If you've been certified and trained to do CPR, go to it at the first sign of breathing problems or an erratic heartbeat. But if you don't know CPR, do not attempt to try it during your first emergency. Instead, get help immediately. While you are waiting, try mouth-to-mouth resuscitation; it can help save a life.
The following steps teach you how to do mouth-to-mouth.
- First, ascertain whether the unconscious person is breathing at all. Bend down and place your ear near his or her mouth and nose and listen for signs of respiration. Look at his or her chest and see if you can see signs of exhalation. Hopefully, all is not lost and the person is breathing, even if it is faint.
- Position the injured person on his back.
- Put on latex gloves for universal safety measures. Open his or her mouth and use your fingers to remove any obstructions in the throat or airway.
- To avoid transmission of HIV or other deadly viruses via saliva, place your disposable airway bag over your mouth and over the injured person's mouth. (Obviously, if this is an intimate family member, you will not have to practice this universal safety feature.)
- Put one hand under the injured person's neck, and place the other hand on his forehead. Tilt the head back as far as you can to keep the airway clear. The injured person's mouth should be open.
- Pinch the nostrils to close them.
- Take a deep breath.
- Cover the injured person's mouth completely with your own.
- Exhale hard into the injured person's mouth. Repeat four times.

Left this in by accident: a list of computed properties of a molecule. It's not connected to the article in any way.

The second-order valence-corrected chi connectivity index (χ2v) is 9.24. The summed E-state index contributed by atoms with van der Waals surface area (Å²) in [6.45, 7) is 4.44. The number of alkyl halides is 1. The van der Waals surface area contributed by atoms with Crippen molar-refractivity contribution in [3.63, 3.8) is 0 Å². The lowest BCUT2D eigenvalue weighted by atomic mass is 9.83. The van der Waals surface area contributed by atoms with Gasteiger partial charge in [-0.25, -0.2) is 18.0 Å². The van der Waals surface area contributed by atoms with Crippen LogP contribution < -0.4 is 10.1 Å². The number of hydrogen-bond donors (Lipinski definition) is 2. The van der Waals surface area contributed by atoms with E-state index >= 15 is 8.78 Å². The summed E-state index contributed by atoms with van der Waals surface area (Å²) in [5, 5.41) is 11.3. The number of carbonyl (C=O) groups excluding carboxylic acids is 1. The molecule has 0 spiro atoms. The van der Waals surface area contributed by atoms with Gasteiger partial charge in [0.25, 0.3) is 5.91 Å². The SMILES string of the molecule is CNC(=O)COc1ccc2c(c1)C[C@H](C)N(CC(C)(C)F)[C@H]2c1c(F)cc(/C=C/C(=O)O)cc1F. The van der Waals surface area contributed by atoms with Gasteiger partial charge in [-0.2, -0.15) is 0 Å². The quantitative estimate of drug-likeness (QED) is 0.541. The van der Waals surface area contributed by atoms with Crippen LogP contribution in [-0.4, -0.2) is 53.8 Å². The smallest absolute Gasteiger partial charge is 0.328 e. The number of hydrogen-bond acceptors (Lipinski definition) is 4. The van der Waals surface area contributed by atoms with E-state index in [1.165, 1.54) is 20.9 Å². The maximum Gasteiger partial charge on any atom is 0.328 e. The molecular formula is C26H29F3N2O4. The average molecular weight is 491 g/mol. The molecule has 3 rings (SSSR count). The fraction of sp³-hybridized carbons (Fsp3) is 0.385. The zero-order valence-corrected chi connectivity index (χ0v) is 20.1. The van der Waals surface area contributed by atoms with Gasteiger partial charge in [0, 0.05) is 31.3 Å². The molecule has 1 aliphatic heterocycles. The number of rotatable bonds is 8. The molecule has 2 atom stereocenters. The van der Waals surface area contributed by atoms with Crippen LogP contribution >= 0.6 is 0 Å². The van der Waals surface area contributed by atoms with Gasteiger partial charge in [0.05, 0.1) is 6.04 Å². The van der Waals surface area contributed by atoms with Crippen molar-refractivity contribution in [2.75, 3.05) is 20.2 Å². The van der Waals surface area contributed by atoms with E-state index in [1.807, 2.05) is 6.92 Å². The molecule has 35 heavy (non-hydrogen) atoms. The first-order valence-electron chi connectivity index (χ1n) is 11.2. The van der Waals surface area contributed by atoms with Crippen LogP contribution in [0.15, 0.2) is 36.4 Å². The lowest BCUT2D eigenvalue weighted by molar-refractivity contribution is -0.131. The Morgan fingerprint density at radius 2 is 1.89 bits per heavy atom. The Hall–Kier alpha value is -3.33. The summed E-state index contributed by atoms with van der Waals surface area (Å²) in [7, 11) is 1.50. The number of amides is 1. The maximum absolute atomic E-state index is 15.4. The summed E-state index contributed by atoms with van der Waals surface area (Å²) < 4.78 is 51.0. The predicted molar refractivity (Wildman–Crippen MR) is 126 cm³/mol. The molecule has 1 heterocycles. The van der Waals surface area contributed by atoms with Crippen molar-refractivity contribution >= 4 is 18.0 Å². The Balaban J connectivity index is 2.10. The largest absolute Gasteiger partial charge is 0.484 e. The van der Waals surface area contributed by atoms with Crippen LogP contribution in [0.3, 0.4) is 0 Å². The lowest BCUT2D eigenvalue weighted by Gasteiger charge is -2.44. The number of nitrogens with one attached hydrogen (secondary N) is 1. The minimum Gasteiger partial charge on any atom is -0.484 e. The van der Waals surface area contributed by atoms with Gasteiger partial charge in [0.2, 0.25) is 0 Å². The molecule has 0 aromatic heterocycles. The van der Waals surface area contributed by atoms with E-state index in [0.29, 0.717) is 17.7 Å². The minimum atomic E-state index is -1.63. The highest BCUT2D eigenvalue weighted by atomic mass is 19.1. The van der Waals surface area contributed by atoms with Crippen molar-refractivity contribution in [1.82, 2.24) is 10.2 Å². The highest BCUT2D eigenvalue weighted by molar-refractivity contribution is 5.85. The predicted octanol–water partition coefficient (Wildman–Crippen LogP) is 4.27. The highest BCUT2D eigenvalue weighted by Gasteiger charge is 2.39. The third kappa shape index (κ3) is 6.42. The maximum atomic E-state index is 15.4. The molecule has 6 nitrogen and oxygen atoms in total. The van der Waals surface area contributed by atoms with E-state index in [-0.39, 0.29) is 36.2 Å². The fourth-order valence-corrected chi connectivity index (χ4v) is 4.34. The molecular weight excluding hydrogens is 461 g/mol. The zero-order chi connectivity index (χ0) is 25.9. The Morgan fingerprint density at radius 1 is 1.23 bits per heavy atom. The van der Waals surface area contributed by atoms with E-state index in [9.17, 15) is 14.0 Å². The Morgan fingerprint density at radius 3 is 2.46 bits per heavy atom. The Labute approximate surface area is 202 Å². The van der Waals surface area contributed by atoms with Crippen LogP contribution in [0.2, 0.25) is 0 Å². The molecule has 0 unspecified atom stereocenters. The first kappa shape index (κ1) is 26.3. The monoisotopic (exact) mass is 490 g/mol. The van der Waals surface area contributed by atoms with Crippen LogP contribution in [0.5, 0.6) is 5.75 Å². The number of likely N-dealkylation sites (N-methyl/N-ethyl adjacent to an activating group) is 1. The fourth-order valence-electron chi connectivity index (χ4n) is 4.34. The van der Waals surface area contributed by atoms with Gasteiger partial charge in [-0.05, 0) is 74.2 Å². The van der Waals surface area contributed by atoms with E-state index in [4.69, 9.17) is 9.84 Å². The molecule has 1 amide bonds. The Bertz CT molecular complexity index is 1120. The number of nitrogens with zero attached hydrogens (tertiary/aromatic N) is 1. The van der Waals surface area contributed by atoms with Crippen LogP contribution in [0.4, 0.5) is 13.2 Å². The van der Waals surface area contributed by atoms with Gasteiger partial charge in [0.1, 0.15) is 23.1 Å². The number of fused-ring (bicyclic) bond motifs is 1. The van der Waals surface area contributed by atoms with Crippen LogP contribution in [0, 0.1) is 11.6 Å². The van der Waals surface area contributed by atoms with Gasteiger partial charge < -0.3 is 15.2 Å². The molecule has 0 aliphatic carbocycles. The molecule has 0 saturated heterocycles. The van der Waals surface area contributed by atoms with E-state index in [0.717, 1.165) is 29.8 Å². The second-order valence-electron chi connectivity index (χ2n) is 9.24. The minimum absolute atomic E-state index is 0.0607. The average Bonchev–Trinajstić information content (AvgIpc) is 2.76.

- If you are working on an adult, stop for five seconds, and then repeat steps 6–9 giving only one breath.
If you are working on a child or infant, stop for three seconds, and then repeat steps 6–9 giving only one breath.
- Repeat this process until the victim begins breathing, until you feel a pulse, or until help arrives. During the time you're not breathing into the person's mouth, continue to call for help.
- Remember the ABCs. Take a brief pause in-between your resuscitations to check the victim's Airways, Breathing, and Circulation.
Treating for Shock
When an individual goes into shock, the body's chemistry goes out of whack. Balance must be restored—quickly. There are different degrees of shock, but expect some obvious symptoms whenever an accident occurs. Signs of shock include:
|Clammy, pale, cold skin||Chills|
|Erratic breathing||Faintness or unconsciousness|
|Weak and/or fast pulse|
If a victim goes into shock, don't panic. Perform the ABCs of first aid: clear Airways, check Breathing, and maintain Circulation. Cover the injured person with a blanket to keep her warm. Then lay her down, keep her quiet, and elevate the feet to maximize blood flow to the brain.
Above all, get help as quickly as you can.